In this series (of about 8 short posts) I want to outline the steps that you need to take to get started with Jekyll, writing your first post, previewing it via Docker, and “taking care of hosting” with GitHub Pages.
- Getting Started with Jekyll - Setting the Scene <==
- Getting Started with Jekyll - Finding a Theme
- Getting Started with Jekyll - Common Theme Settings
- Getting Started with Jekyll - Setting up Jekyll in Docker
- Getting Started with Jekyll - Learning Markdown and Liquid
- Getting Started with Jekyll - Modifying Templates
- Getting Started with Jekyll - Transitioning Content
- Getting Started with Jekyll - Launching your Site
What is Jekyll?
Jekyll is, at its core, a text transformation engine. The concept behind the system is this: you give it text written in your favorite markup language, be that Markdown, Textile, or just plain HTML, and it churns that through a layout or a series of layout files. Throughout that process you can tweak how you want the site URLs to look, what data gets displayed in the layout, and more. This is all done through editing text files; the static web site is the final product.
What this means for us is that we can write our stuff in Markdown, add a template for the HTML “framing” of our content, run it through Jekyll as a post-processor and a whole bunch of static pages pop out the other side. For me personally this also means that I don’t need to worry about Drupal/WordPress/Joomla updates, or running a DB for a single “contact me” page any more - nothing is injectable; there are no more moving parts after publication (excluding any JS used in the theme) and this makes me (and my hosting provider) very happy!
What’s even better is that Jekyll is open-source, has an active user-base which seems to be very supportive and active, and has clearly defined and well-documented code. Even if you don’t understand Ruby, you can probably track down the source of any issues just by following along on GitHub or cloning the repo into your own editor. This is a breath of fresh air for me, because if we’re being honest with each other, trying to track down issues in WordPress (or maybe even just PHP in general…) is a horrible experience without the right tooling.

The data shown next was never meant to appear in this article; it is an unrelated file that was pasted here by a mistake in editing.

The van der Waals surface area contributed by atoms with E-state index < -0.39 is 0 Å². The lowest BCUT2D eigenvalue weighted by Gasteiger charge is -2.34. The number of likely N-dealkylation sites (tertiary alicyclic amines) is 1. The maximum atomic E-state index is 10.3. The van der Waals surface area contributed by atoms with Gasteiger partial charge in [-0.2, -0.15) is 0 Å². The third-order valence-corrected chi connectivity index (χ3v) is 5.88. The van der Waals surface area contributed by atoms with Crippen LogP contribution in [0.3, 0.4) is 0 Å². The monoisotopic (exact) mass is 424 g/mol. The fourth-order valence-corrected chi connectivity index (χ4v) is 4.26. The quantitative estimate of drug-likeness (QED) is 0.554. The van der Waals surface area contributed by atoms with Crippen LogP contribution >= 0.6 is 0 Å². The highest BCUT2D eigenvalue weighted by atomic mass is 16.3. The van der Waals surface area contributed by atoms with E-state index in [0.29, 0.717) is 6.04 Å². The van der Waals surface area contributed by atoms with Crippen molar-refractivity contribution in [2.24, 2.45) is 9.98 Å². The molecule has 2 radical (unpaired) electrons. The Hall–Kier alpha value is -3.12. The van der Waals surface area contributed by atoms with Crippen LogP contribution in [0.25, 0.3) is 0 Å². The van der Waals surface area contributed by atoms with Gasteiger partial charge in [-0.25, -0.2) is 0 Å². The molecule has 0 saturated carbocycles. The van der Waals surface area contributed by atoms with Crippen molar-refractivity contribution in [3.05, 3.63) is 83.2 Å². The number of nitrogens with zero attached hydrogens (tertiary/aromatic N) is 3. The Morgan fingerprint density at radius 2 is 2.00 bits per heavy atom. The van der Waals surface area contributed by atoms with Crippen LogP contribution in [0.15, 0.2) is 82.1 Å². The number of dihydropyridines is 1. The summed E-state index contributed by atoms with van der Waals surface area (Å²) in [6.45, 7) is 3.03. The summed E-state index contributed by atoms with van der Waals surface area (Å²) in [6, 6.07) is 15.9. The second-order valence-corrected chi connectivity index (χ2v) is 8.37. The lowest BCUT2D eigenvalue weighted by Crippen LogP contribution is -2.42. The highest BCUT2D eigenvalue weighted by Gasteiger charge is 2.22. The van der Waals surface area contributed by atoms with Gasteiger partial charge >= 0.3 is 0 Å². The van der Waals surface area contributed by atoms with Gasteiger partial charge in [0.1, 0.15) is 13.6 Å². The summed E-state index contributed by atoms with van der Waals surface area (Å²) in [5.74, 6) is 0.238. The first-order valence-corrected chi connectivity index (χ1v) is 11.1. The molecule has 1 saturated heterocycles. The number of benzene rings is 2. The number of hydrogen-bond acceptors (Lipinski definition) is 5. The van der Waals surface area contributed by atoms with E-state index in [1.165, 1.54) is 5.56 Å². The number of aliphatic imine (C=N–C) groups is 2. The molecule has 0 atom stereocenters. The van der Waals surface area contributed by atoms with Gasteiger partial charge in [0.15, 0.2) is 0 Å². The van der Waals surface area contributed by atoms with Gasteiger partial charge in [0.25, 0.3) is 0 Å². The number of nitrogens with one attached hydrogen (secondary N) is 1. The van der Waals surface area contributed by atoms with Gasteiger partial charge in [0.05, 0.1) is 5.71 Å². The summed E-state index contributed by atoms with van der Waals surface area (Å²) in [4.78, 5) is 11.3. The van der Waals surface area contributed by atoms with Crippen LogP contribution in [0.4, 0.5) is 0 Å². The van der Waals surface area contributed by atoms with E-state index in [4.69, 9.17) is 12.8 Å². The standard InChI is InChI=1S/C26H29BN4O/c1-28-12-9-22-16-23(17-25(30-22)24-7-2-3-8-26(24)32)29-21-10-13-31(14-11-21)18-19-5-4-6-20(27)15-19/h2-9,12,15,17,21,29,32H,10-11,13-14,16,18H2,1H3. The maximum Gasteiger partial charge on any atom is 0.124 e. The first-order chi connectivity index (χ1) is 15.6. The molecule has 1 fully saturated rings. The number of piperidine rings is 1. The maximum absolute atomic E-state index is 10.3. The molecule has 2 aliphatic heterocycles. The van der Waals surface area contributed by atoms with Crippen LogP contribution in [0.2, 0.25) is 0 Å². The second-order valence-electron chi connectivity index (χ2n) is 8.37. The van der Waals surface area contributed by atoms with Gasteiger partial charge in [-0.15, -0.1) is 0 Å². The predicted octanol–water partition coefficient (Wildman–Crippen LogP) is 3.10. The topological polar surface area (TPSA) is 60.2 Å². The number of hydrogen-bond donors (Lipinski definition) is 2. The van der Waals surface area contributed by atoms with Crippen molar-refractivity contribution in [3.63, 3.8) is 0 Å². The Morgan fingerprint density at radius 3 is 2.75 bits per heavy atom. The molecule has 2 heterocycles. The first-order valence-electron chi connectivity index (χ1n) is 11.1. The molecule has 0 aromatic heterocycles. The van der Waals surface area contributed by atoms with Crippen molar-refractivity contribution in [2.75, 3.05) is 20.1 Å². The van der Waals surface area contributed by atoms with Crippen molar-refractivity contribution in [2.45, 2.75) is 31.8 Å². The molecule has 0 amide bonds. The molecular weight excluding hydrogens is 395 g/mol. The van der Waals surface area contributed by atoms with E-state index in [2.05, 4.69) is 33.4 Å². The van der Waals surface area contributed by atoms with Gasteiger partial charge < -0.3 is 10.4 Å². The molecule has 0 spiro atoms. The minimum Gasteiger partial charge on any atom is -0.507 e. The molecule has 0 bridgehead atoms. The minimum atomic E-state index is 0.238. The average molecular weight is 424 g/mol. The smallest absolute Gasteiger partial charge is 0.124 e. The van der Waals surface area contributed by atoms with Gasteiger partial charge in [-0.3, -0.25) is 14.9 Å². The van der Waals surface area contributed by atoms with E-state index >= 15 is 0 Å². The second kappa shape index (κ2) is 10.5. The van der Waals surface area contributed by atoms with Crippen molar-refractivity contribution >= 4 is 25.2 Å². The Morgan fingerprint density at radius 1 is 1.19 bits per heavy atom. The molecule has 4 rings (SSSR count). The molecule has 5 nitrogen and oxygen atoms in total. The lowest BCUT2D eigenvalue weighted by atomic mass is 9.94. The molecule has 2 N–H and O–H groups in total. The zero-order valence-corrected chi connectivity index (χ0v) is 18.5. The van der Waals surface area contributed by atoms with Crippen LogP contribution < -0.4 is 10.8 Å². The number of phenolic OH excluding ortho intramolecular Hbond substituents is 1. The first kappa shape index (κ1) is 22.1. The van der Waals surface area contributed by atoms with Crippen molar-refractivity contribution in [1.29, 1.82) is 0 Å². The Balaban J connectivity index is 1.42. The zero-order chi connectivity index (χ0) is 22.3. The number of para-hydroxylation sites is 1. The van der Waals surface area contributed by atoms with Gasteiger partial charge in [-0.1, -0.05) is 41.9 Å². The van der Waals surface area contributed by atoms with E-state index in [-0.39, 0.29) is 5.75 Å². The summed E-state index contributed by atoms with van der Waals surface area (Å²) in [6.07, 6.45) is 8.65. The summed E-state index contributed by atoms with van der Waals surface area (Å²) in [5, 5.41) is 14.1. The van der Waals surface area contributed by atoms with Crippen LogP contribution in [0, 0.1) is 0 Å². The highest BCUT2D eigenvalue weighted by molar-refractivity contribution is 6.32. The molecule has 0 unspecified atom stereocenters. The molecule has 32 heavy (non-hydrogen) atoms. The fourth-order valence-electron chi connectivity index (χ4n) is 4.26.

Personally, I’ve tried to set up a few blogs over the last 10 or so years, but nothing ever stuck. It was always too much of a hassle to keep it updated, make sure that it’s working correctly, and that the theme is current but not over done. I also worried about hosting it myself and getting Slashdotted (is that still a thing?) which, lets face it, was never a problem when I wasn’t writing much anyway. Setting up Drupal and operating a whole CMS just for a few lousy posts didn’t seem right to me so I migrated everything out into WordPress (which was hard enough) only to realise that I’d swapped one CMS for another. Yes, I know, the whole “database to run a website” should have given it away.
Jekyll is not like that. I have flat files (written with Markdown), sitting in a directory, run a post-processor over them and a complete, static site pops out the other side ready for upload on my server. Sounds great, but if it’s just static files, surely there are better places to hold static files - which is where GitHub (specifically GitHub Pages) comes in. Another advantage of using GitHub Pages is that, given the flat Markdown files, they can do all this for me - and for free! They’ll grab my files, build it by pushing them through Jekyll and push it live and then host the output. No more updates, no more worrying about DDOS, and it’ll mean that my contributions can just be
git push-ed to “ my site”. Win-Win-Win!
Lets be honest, there’s also the pride of running a nicely designed site and the possibility I’ll learn something new (maybe even gasp, Ruby) certainly increases it’s “nerd appeal” for me personally. Themes for Jekyll are also very, widely, available, and are normally very clean and modern looking, relatively easy to make (if you so choose), and above all else - simple.
Now, even though GitHub is going to do all that for me, I know I will want to preview my content locally first, and getting Jekyll up and running on Windows is no easy feat; I’ve never had much luck with Ruby or Python running on Windows - and so this is where Docker comes in! If you’re running on a Mac, or Linux, then this part won’t be as applicable for you, but I think it might be worth your while to set it up this way anyway. Keeping environment variables and library installations scoped to a single running process is quite nice! I’ll go into much more detail when we get to that step, but for now, I want to shout out to Hans Kristian Flaatten whose Docker image we will be using later. This whole process wouldn’t be anywhere near as easy on Windows without that Docker image.
As I wrote above, Jekyll is a post-processor that runs over flat files written in Markdown, Textile, or HTML - so why use Markdown?
In my daily job, it’s quite common for me to be writing Markdown documents for GitHub repositories or internal reference documents. Using Markdown as a “text format” for my blog then was an easy win for productivity. I don’t need to re-learn new formatting tips and tricks, it’s quite powerful and yet very succinct, and the familiarity works well for me. If you’re not familiar with Markdown formatting, I’ll write a separate post to give you some hints and tips later but for now if you’re familiar with Textile, or you’d prefer to write your posts in plain old HTML, just know that they will also work for setting up your site with Jekyll.
Let’s get started
I think that’s enough explanation (and links) for now, why don’t we continue with finding a theme?